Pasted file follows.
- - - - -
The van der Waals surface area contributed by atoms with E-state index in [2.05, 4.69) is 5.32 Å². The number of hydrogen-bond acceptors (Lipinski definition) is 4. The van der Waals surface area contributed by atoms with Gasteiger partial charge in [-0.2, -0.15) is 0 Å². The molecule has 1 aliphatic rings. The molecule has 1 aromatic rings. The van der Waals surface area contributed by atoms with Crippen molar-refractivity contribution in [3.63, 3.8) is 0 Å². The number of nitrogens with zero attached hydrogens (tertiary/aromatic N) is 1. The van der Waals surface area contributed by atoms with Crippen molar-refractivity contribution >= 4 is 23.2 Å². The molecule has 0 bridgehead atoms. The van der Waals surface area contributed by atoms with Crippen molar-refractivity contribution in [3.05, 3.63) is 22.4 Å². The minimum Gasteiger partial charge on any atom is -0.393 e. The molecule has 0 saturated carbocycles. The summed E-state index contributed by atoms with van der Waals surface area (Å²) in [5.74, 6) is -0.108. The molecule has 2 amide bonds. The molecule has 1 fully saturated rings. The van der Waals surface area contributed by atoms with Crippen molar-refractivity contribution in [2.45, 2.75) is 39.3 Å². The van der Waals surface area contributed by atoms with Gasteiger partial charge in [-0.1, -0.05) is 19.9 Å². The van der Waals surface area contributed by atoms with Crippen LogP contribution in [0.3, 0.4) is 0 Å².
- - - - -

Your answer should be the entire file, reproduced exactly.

The van der Waals surface area contributed by atoms with E-state index in [2.05, 4.69) is 5.32 Å². The number of hydrogen-bond acceptors (Lipinski definition) is 4. The van der Waals surface area contributed by atoms with Gasteiger partial charge in [-0.2, -0.15) is 0 Å². The molecule has 1 aliphatic rings. The molecule has 1 aromatic rings. The van der Waals surface area contributed by atoms with Crippen molar-refractivity contribution in [3.63, 3.8) is 0 Å². The number of nitrogens with zero attached hydrogens (tertiary/aromatic N) is 1. The van der Waals surface area contributed by atoms with Crippen molar-refractivity contribution >= 4 is 23.2 Å². The molecule has 0 bridgehead atoms. The van der Waals surface area contributed by atoms with Crippen molar-refractivity contribution in [3.05, 3.63) is 22.4 Å². The minimum Gasteiger partial charge on any atom is -0.393 e. The molecule has 0 saturated carbocycles. The summed E-state index contributed by atoms with van der Waals surface area (Å²) in [5.74, 6) is -0.108. The molecule has 2 amide bonds. The molecule has 1 fully saturated rings. The van der Waals surface area contributed by atoms with Crippen molar-refractivity contribution in [2.45, 2.75) is 39.3 Å². The van der Waals surface area contributed by atoms with Gasteiger partial charge in [-0.1, -0.05) is 19.9 Å². The van der Waals surface area contributed by atoms with Crippen LogP contribution in [0.3, 0.4) is 0 Å².